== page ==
LSU Fans Were Quiet In Dome Sunday, But One Could Almost Hear, 'We SUCK AGAIN'

By just the second quarter of LSU’s disastrous, if not comical, 24-23 opening loss to Florida State on Sunday night at the Superdome, the silence was deftly loud.

LSU fans, craving the start of the 2022 football season with their $10 million coach, Brian Kelly, who spurned Notre Dame for LSU, were near hyperventilation just a quarter before that.

After two years of irrelevance – 5-5 in 2020 and 6-7 in 2021 – LSU was going to be back with a vengeance behind the first coach to leave Notre Dame without being fired or resigning since 1907. LSU was going to win at least eight or nine games and be competitive, if not in it.

But early in the second quarter, LSU trailed a mediocre Florida State team – itself without a winning season since 2017 (and that was only 7-6) – by 7-3.


And all the Tigers could muster in the first quarter was 31 yards of total offense and three first downs. New quarterback Jayden Daniels was running for his life and was 2-of-4 passing for a single yard. Armoni Goodwin had the most yards of the running backs with 11 on two carries.

Is Les Miles back?

The sound of silence from such a large contingent of purple and gold had been “heard” before. January 9, 2012, at this same Superdome … Alabama 21, LSU 0 in the national championship game. But this was far worse, because that was a great team – 13-0 SEC champions before that game.

This LSU team is 11-13 since winning the 2019-20 national title in the Superdome.

I didn’t hear anyone say this, but the silence spoke louder than the words. And I could “hear” what they were thinking.


The LSU fans were no less mute at halftime as the Tigers still trailed 7-3, and its leading receiver Malik Nabers had two catches for 15 yards. He also fumbled a punt return, and LSU had a short field goal blocked.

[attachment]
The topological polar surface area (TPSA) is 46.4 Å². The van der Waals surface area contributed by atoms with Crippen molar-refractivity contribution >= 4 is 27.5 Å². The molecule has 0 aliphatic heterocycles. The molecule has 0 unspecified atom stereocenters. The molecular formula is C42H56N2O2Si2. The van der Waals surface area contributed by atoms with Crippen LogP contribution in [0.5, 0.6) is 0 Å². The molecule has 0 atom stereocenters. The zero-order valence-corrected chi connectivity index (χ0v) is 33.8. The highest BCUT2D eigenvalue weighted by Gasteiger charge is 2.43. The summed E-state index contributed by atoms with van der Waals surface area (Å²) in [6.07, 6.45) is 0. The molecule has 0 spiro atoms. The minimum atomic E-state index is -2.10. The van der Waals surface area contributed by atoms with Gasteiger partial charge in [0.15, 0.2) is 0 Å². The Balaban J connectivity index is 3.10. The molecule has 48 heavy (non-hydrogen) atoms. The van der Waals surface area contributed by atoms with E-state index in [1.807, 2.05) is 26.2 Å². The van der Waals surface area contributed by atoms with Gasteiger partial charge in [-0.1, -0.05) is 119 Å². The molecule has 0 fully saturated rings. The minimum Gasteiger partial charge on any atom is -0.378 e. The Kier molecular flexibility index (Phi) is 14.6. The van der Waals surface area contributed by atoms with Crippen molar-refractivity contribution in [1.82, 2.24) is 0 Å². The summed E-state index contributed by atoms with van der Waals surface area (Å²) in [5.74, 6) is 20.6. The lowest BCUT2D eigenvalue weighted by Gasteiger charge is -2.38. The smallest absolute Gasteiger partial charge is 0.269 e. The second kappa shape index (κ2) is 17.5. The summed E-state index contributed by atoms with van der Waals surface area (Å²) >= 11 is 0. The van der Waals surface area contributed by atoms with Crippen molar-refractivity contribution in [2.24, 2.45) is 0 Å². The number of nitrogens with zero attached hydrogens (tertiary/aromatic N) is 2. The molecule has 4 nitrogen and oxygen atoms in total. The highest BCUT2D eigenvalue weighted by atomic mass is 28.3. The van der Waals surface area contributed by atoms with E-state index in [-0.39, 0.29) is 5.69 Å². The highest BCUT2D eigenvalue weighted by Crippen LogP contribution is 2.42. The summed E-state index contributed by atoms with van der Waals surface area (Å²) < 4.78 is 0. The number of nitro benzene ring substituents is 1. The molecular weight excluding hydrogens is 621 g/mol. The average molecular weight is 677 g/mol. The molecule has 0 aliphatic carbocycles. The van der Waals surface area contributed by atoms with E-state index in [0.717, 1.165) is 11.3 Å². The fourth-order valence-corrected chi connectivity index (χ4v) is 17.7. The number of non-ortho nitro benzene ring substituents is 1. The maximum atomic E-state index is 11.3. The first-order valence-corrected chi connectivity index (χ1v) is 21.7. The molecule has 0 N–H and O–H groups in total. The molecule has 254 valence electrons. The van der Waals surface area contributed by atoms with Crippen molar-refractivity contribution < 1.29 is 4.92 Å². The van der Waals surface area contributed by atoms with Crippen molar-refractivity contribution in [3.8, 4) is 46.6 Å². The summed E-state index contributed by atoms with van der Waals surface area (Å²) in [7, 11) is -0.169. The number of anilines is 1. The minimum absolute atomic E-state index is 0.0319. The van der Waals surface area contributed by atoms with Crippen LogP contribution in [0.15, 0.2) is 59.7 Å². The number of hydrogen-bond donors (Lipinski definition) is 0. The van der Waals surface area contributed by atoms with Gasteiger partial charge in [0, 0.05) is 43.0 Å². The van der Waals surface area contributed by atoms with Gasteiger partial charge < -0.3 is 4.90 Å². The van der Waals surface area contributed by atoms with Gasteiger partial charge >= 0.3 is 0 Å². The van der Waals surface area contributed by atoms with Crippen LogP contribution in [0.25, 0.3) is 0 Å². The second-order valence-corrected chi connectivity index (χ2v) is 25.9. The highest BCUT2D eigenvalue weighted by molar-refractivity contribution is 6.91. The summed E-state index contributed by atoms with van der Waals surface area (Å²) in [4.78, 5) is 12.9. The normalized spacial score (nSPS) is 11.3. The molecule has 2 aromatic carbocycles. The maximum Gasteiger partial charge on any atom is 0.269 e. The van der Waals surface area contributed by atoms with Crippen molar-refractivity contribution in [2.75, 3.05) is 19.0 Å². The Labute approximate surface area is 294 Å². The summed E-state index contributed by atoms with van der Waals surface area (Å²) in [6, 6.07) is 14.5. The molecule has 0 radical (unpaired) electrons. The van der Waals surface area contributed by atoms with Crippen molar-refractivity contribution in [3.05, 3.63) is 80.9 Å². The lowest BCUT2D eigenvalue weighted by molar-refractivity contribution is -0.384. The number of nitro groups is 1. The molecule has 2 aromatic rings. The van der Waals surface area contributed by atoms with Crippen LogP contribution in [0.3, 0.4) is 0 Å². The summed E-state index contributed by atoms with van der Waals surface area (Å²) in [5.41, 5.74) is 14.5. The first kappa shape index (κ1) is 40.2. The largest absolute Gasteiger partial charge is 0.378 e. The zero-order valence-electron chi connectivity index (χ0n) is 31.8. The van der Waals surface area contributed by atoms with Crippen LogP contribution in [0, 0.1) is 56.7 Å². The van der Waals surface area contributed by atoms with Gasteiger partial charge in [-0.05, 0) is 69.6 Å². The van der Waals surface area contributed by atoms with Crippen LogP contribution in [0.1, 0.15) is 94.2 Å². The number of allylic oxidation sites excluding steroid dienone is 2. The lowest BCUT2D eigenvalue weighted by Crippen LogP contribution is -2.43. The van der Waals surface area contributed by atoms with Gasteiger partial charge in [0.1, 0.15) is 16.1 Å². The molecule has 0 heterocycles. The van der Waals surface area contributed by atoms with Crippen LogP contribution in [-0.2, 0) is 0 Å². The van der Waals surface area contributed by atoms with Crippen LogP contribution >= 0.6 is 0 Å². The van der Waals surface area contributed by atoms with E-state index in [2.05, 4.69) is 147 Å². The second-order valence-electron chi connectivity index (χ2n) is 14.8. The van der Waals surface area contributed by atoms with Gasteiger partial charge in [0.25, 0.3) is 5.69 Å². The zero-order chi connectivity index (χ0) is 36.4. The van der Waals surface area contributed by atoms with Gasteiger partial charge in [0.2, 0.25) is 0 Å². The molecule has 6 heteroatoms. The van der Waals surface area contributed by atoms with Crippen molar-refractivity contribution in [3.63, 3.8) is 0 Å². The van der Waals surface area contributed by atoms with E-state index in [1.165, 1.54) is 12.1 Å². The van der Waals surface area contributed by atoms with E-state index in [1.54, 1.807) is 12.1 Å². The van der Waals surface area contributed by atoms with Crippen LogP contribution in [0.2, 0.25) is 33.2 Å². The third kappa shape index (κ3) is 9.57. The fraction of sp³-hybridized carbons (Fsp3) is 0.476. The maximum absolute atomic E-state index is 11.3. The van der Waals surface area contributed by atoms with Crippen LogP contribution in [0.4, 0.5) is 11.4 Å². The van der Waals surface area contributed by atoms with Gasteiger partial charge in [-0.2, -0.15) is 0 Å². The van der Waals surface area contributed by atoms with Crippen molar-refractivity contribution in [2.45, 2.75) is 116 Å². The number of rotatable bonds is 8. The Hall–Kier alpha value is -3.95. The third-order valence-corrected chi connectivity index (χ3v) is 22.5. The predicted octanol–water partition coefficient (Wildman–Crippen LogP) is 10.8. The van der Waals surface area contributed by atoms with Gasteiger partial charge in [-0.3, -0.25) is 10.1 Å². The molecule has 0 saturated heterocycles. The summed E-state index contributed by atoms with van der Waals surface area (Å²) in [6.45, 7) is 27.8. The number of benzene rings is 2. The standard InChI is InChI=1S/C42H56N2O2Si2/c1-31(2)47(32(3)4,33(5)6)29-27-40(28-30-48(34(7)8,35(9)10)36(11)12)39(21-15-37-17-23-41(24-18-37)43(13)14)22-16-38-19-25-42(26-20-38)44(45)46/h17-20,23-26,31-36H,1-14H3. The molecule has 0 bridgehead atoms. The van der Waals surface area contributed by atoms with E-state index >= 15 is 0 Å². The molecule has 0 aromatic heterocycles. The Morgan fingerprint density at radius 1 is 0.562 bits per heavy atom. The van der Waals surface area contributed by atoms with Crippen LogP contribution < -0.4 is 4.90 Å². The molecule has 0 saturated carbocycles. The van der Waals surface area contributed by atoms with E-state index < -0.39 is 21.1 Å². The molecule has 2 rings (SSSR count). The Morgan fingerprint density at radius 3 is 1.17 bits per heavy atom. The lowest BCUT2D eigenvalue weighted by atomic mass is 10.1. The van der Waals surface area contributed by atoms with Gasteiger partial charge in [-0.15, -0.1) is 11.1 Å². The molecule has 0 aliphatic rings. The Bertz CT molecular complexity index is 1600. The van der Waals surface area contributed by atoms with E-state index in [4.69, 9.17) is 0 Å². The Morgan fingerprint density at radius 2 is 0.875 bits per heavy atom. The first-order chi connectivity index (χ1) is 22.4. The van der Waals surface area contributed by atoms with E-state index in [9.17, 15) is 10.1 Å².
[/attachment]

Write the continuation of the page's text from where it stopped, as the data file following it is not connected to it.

“We can’t play any worse than that, I don’t think,” Kelly said to FOX at halftime. “I mean, it’s my first game, maybe we can.”

Wow, he sounds like a Louisiana native already. Just two quarters in as LSU’s coach and the malaise of Post 15-0 had already afflicted him. Yes, Kelly had been LSU’d.

The Second Half LSU Rally Falls Short

LSU actually played better in the second half, but it was too late.

The virus still has some of the older players in its grasp. Junior receiver Kayshon Boutte dropped two touchdown passes. Senior defensive end Ali Gaye was ejected for exactly the type of targeting penalty for which the targeting penalty was invented.

Nabers muffed another punt return in the fourth quarter. Blocking broke down again in the interior, resulting in a blocked extra point that ended the game at 24-23 instead of in overtime.

LSU Radio Network analyst extraordinaire Charles Hanagriff said it best – “Ugly, ugly, ugly.”

Kelly even took a playful shot from a reporter at his Tuesday press conference.

A Frustrated Brian Kelly Post Game

Kelly did not mince words either.

“Certainly, mistake after mistake for us, and particularly in the first half,” he said. “And obviously more mistakes in the second half. We started to overcome some of those and played with more of a sense of urgency the last 12 minutes.”

But the plague was too much to overcome.